We are also concerned at the threat that genetically modified organisms will be a more common phenomenon. The opening of the EU market to food produce from the United States, where approximately 70% of all processed foods sold in supermarkets contains genetically modified ingredients, must have an effect and it seems that our own cautious approach to GMOs will be cast aside in the face of this deal. EU plans to regulate hormone-damaging chemicals found in pesticides were dropped recently and there is concern that this too is a TTIP issue. Food production in the European Union follows a preventative approach, ensuring high levels of hygiene at all stages of food production from farm to fork. These standards must be maintained and demanded of any food coming into the EU market.

Irish farmers must adhere to strict criteria. From the moment a calf is born we have traceability. We also have significant safety standards in regard to the eradication of any diseases. In the United States, most cattle are treated with antibiotics for any type of ailment or are fed antibiotics to prevent illness. They are also fed with GM produce. These cattle then make their way into the market, often with stark consequences. The standards we have must be maintained and demanded of any food coming onto the EU market. We want to maintain these standards.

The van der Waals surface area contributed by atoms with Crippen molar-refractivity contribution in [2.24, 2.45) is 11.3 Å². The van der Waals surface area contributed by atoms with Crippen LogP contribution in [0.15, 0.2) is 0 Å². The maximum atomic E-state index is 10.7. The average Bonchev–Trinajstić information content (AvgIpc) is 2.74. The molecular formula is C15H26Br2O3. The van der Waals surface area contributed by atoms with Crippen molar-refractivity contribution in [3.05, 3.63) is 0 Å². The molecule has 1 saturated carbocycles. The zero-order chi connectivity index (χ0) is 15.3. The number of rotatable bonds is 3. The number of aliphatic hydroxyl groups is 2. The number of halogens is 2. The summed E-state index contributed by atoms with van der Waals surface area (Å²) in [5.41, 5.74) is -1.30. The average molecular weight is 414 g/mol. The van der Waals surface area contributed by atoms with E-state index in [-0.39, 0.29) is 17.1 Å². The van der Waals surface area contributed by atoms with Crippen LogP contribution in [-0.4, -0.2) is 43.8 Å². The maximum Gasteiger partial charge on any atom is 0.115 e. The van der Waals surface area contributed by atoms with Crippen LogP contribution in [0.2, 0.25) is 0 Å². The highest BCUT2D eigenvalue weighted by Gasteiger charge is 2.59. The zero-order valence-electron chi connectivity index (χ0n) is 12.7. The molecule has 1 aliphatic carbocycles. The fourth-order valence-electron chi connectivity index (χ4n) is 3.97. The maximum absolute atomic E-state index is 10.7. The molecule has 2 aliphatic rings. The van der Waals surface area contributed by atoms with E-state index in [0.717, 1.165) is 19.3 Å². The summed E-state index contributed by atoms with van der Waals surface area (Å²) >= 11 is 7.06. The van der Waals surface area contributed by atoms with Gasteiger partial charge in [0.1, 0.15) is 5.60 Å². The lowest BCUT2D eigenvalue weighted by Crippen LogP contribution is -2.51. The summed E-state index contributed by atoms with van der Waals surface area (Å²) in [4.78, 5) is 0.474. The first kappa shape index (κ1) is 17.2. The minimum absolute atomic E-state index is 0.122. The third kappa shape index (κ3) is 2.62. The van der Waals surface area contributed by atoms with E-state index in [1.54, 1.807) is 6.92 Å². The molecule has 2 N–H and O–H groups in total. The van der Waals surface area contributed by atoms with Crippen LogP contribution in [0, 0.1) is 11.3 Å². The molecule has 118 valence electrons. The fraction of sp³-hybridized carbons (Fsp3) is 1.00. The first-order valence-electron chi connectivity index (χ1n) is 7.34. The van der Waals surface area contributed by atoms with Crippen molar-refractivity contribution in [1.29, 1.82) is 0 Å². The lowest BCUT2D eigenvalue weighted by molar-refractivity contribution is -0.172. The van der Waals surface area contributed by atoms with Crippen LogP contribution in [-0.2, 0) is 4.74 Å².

We pride ourselves on the traceability of our produce. Our consumers like to know where their food is coming from, but can we guarantee that with US produce? I do not believe so. The same goes for milk and other dairy produce. The point must be made that the so-called opening of the US market to Irish beef has not materialised in the massive sales we were promised. Early last year it was stated this market would be worth in excess of €50 million a year, but in response to a priority question this morning, the Minister, Deputy Coveney, informed us this market was only worth €11 million last year. Therefore, the prediction was totally wrong.

If our export trade is offset by our own market in Europe being flooded by beef or dairy produce produced cheaply to standards far lower than ours, we are in big trouble. How do we know, when the Government is not telling us, that the interests of Irish agrifood manufacturing are being protected during these negotiations? Does the Government even know what is being negotiated on our behalf? I doubt it. Are these negotiations being rural proofed on our behalf? The big question around the whole issue of TTIP is in whose interests is this deal. That is a question to which we have not had a satisfactory answer.